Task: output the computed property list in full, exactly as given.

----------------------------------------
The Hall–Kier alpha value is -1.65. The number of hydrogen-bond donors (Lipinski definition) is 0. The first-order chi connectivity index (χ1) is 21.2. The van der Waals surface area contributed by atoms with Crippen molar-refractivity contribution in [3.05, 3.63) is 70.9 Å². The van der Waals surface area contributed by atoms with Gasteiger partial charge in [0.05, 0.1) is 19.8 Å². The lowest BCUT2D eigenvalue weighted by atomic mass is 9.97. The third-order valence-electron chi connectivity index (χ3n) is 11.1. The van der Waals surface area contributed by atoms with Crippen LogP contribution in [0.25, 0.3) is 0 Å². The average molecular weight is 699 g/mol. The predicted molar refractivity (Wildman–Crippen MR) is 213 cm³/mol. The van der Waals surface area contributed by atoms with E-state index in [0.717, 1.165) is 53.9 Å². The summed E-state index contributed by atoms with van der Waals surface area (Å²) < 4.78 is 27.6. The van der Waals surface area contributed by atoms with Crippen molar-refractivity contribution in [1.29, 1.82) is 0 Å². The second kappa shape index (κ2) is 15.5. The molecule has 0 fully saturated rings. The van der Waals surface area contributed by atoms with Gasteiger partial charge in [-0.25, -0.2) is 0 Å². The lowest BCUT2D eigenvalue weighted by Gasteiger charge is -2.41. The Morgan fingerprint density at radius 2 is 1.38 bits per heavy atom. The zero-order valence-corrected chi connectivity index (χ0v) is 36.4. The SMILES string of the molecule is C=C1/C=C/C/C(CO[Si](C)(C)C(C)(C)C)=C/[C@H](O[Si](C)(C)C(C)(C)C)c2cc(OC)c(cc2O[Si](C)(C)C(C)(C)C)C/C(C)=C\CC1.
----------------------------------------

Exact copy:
The Hall–Kier alpha value is -1.65. The number of hydrogen-bond donors (Lipinski definition) is 0. The first-order chi connectivity index (χ1) is 21.2. The van der Waals surface area contributed by atoms with Crippen molar-refractivity contribution in [3.05, 3.63) is 70.9 Å². The van der Waals surface area contributed by atoms with Gasteiger partial charge in [0.05, 0.1) is 19.8 Å². The lowest BCUT2D eigenvalue weighted by atomic mass is 9.97. The third-order valence-electron chi connectivity index (χ3n) is 11.1. The van der Waals surface area contributed by atoms with Crippen LogP contribution in [0.25, 0.3) is 0 Å². The average molecular weight is 699 g/mol. The predicted molar refractivity (Wildman–Crippen MR) is 213 cm³/mol. The van der Waals surface area contributed by atoms with E-state index in [0.717, 1.165) is 53.9 Å². The summed E-state index contributed by atoms with van der Waals surface area (Å²) < 4.78 is 27.6. The van der Waals surface area contributed by atoms with Crippen molar-refractivity contribution in [1.29, 1.82) is 0 Å². The second kappa shape index (κ2) is 15.5. The molecule has 0 fully saturated rings. The van der Waals surface area contributed by atoms with Gasteiger partial charge in [-0.25, -0.2) is 0 Å². The lowest BCUT2D eigenvalue weighted by Gasteiger charge is -2.41. The Morgan fingerprint density at radius 2 is 1.38 bits per heavy atom. The zero-order valence-corrected chi connectivity index (χ0v) is 36.4. The SMILES string of the molecule is C=C1/C=C/C/C(CO[Si](C)(C)C(C)(C)C)=C/[C@H](O[Si](C)(C)C(C)(C)C)c2cc(OC)c(cc2O[Si](C)(C)C(C)(C)C)C/C(C)=C\CC1.